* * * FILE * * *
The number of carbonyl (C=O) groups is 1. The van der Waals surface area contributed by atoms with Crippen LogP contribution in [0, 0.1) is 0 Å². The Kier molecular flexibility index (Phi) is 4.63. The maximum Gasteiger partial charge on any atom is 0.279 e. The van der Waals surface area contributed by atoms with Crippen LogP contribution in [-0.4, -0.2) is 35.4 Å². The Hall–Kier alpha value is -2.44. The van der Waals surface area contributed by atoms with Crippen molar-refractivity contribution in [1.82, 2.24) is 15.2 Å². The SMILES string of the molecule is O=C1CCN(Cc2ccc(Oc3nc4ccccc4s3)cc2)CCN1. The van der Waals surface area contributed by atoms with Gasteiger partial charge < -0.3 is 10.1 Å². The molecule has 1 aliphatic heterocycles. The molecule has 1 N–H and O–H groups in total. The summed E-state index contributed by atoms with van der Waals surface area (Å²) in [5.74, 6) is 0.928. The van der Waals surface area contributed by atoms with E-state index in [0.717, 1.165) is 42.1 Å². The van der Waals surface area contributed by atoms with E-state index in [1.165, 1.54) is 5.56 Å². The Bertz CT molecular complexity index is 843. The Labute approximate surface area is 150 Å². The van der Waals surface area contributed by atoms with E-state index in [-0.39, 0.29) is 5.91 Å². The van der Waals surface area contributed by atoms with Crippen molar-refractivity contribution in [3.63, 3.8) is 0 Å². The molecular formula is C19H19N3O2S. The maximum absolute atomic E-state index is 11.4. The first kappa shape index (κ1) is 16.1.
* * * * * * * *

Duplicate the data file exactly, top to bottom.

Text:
The number of carbonyl (C=O) groups is 1. The van der Waals surface area contributed by atoms with Crippen LogP contribution in [0, 0.1) is 0 Å². The Kier molecular flexibility index (Phi) is 4.63. The maximum Gasteiger partial charge on any atom is 0.279 e. The van der Waals surface area contributed by atoms with Crippen LogP contribution in [-0.4, -0.2) is 35.4 Å². The Hall–Kier alpha value is -2.44. The van der Waals surface area contributed by atoms with Crippen molar-refractivity contribution in [1.82, 2.24) is 15.2 Å². The SMILES string of the molecule is O=C1CCN(Cc2ccc(Oc3nc4ccccc4s3)cc2)CCN1. The van der Waals surface area contributed by atoms with Gasteiger partial charge < -0.3 is 10.1 Å². The molecule has 1 aliphatic heterocycles. The molecule has 1 N–H and O–H groups in total. The summed E-state index contributed by atoms with van der Waals surface area (Å²) in [5.74, 6) is 0.928. The van der Waals surface area contributed by atoms with E-state index in [0.717, 1.165) is 42.1 Å². The van der Waals surface area contributed by atoms with E-state index in [1.165, 1.54) is 5.56 Å². The Bertz CT molecular complexity index is 843. The Labute approximate surface area is 150 Å². The van der Waals surface area contributed by atoms with E-state index in [-0.39, 0.29) is 5.91 Å². The van der Waals surface area contributed by atoms with Crippen molar-refractivity contribution in [3.63, 3.8) is 0 Å². The molecular formula is C19H19N3O2S. The maximum absolute atomic E-state index is 11.4. The first kappa shape index (κ1) is 16.1.